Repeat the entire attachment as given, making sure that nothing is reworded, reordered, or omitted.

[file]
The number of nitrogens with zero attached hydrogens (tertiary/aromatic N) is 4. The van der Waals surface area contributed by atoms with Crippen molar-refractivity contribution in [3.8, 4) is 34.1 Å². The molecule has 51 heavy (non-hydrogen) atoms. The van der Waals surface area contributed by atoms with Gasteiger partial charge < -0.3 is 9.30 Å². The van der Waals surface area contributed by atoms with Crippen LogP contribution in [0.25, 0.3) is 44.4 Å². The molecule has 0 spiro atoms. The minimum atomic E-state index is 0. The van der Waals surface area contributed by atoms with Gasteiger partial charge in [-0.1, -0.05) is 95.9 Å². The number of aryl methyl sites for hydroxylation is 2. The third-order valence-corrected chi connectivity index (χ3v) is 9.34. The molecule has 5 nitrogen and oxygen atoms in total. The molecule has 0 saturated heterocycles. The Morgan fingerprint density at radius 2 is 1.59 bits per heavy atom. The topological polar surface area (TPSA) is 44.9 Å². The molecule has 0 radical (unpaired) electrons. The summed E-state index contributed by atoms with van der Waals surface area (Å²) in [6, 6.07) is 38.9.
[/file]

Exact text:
The number of nitrogens with zero attached hydrogens (tertiary/aromatic N) is 4. The van der Waals surface area contributed by atoms with Crippen molar-refractivity contribution in [3.8, 4) is 34.1 Å². The molecule has 51 heavy (non-hydrogen) atoms. The van der Waals surface area contributed by atoms with Gasteiger partial charge < -0.3 is 9.30 Å². The van der Waals surface area contributed by atoms with Crippen LogP contribution in [0.25, 0.3) is 44.4 Å². The molecule has 0 spiro atoms. The minimum atomic E-state index is 0. The van der Waals surface area contributed by atoms with Gasteiger partial charge in [-0.1, -0.05) is 95.9 Å². The number of aryl methyl sites for hydroxylation is 2. The third-order valence-corrected chi connectivity index (χ3v) is 9.34. The molecule has 5 nitrogen and oxygen atoms in total. The molecule has 0 saturated heterocycles. The Morgan fingerprint density at radius 2 is 1.59 bits per heavy atom. The topological polar surface area (TPSA) is 44.9 Å². The molecule has 0 radical (unpaired) electrons. The summed E-state index contributed by atoms with van der Waals surface area (Å²) in [6, 6.07) is 38.9.